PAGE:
Published: November 16th 2010October 27th 2010
After two days in Alexandria getting used to Egyptian life, drinking tea, learning to like coffee, and eating a lot of falafel, we headed to Cairo. I'd become quite keen on Alexandria, and had heard mixed things about Cairo - 22 million people crammed together in a swirling mass of confusion - so was excited but slightly daunted by the prospect of heading there.
After a three hour train ride, we checked into a hotel (Akram Inn) which is stated as being in a 'great location' in the guidebook. Which actually means it's on the third floor (without a lift), with views overlooking one of the busiest roundabouts in the city, possible the continent. As so began 6 days of car horns, screeching brakes, and revving engines, and lost sleep. It was actually a good location (near the embassies, a metro station, the Cairo Museum, and a few restaurants and coffee bars), but the noise was unbelievable - a relentless crescendo that built up each day until the bedlam of rush hour, and only stopping only for Friday morning prayers. If Cairo can be defined by one noise, it's not the call to prayer, or people selling coffee, or touts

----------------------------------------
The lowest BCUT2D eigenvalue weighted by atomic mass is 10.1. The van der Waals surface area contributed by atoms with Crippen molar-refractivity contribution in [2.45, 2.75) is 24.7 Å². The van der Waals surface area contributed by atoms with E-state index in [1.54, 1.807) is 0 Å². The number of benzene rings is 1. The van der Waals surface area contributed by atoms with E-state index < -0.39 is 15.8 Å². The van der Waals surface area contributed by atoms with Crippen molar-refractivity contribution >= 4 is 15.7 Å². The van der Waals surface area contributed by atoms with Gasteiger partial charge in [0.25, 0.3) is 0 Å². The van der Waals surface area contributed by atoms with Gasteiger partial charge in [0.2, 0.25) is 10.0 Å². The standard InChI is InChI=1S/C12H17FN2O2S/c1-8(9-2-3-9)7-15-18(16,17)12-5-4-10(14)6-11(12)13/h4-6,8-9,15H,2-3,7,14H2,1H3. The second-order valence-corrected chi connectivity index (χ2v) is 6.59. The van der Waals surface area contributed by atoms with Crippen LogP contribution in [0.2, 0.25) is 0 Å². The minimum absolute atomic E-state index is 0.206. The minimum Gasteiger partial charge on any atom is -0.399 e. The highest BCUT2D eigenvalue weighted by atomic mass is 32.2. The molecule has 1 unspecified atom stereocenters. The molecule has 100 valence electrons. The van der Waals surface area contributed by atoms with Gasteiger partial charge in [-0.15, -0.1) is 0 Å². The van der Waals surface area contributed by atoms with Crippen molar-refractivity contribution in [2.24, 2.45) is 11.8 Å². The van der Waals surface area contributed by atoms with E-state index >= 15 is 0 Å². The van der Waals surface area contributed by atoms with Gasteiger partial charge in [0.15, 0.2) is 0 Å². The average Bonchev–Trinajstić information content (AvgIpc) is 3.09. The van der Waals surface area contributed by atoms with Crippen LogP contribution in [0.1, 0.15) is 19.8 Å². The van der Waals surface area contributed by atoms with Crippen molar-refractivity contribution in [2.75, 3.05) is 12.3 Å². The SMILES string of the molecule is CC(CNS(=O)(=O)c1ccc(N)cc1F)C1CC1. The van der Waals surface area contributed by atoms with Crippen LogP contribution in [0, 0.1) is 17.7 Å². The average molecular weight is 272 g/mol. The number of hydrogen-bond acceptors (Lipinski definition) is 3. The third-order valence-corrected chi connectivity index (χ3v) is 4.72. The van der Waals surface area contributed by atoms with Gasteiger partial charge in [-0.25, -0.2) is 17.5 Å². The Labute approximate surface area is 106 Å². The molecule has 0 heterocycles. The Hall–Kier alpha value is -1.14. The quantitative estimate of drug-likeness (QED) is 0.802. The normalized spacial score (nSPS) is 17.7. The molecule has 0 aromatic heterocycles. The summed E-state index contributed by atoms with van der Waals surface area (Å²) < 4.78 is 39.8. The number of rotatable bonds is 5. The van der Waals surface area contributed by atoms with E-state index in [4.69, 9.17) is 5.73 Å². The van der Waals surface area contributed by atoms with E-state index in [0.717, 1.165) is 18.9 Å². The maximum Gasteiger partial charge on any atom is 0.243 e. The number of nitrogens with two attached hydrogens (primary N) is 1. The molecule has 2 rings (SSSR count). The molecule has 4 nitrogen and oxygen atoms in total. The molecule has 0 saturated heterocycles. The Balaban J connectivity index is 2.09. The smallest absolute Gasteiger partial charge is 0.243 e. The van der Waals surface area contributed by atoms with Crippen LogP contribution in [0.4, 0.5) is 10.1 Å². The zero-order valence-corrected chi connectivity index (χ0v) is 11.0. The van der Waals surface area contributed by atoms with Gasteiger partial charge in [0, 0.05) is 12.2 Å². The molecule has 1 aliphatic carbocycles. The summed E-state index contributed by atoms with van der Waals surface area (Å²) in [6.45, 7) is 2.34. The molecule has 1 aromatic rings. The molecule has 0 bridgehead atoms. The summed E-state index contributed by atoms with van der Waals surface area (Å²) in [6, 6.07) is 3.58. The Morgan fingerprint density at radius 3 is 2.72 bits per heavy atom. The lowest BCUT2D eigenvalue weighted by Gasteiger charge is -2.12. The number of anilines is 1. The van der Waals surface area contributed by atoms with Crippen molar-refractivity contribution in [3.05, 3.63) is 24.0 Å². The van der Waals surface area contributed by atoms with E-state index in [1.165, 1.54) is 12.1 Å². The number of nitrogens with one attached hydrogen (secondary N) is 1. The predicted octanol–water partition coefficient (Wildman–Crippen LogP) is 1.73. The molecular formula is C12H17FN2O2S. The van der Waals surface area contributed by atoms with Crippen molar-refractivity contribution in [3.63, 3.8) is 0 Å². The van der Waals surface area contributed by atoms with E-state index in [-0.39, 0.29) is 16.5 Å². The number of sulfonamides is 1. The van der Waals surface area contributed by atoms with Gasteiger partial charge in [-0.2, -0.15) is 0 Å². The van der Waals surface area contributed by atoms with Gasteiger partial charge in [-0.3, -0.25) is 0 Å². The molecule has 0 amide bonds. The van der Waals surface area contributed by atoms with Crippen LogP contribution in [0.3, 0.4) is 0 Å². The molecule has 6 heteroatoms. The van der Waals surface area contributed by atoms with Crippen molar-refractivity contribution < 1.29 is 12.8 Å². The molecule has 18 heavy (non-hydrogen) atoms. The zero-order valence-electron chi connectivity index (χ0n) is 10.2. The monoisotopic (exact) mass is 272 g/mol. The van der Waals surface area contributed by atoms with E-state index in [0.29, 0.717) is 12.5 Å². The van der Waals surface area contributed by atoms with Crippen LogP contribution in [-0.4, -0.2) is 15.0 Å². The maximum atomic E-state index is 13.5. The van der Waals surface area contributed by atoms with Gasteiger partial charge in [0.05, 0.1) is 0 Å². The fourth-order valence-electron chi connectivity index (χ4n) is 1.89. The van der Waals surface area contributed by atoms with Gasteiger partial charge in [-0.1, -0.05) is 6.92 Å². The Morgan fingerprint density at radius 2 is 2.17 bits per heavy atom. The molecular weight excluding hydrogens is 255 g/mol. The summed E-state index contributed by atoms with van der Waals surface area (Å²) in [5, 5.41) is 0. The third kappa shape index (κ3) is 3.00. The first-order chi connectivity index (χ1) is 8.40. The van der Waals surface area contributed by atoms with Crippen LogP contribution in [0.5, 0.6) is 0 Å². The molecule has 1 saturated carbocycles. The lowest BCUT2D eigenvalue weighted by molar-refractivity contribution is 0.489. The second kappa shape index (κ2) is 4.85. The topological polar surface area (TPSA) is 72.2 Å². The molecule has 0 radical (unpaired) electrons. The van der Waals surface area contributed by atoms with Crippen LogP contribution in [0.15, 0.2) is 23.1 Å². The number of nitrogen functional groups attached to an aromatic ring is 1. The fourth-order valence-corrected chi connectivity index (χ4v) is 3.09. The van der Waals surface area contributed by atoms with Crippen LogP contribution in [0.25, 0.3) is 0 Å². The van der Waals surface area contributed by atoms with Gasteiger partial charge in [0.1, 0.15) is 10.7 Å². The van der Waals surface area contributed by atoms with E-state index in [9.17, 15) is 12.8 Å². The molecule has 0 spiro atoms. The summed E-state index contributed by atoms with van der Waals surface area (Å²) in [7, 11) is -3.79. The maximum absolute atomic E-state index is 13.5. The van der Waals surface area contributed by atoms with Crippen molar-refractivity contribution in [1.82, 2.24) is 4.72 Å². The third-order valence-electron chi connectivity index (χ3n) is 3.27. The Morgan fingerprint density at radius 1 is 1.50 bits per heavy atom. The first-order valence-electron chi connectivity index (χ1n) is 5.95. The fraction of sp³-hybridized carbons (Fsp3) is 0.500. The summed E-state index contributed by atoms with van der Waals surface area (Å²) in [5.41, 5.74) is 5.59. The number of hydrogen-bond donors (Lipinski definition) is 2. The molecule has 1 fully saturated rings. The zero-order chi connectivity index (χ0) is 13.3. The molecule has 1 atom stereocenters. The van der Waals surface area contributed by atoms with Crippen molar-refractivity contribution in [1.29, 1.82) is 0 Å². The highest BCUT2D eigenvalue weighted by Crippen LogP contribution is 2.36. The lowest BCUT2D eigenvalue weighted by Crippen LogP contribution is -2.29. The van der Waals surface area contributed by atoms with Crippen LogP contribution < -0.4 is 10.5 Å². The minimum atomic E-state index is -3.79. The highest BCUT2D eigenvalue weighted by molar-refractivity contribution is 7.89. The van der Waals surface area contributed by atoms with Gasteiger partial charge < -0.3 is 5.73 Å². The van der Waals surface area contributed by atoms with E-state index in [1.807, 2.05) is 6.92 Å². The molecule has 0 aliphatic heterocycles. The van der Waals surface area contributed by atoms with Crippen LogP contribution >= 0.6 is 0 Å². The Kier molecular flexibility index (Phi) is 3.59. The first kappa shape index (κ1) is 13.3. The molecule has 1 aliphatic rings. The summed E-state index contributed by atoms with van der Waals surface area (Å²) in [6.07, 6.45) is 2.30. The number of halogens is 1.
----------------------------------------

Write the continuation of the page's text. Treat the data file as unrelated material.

selling papyrus, it's the endless drone of car horns - I thought the Indians loved them, but here it's an entire language of communication, and the soundtrack to the city.
Still, the hotel gave a great sense of life of the city, it was nice and cheap (2.5 GBP a night), and had the highlight of an extremely friendly night watchman, who's lack of English didn't dent his enthusiasm, with every request being greeted with a jolly 'Welcome!' regardless of the hour of day or even the subject of conversation. 'Do you have a spare key?'...'Welcome'. 'Where's my passport'...'Welcome'. 'Goodnight'...'Welcome'.
The first day and a half were spent frustratingly between various embassies. To get a Sudanese visa you need to have a letter of invitation from your government. However the British government don't write letters of invitation. Instead they prefer to write a sarcastic letter stating that they don't write letters, and asking the Sudanese to stop asking for them. And then they charge tourists 30GBP (can't find the pound sign) for the pleasure. Non-letter of invitation in hand, lots of toing and froing, and US$100 lighter off, i finally managed to get a Sudanese visa. It's the first major diplomatic huddle, and to get it out of the way feels great.
One of the joys in those first few days was making it to Al Azhar Park whenever the heat and noise of the city got too much to bare. Like Kolkata, the heat in Cairo defies the standard convention of cooling down after midday, and just builds and builds and builds as the day draws on, owing to the amount of people and traffic around. By 4pm it can be (to my autumnal British setting) unbearably stuffy, clammy and polluted. Making it to the park, away from the noise of the cars, into fresher air, and looking down on the throngs of people was fantastic, topped off my an incredible call to prayer as the sun set over the pulsing city. I could spend a lot of time in the park, and go back three times over the next few days. Cairo's an amazing and fantastic city, with such a buzz and insatiable energy, but a few minutes of rest bite from the baying hoards and massed engines is just what I need each day.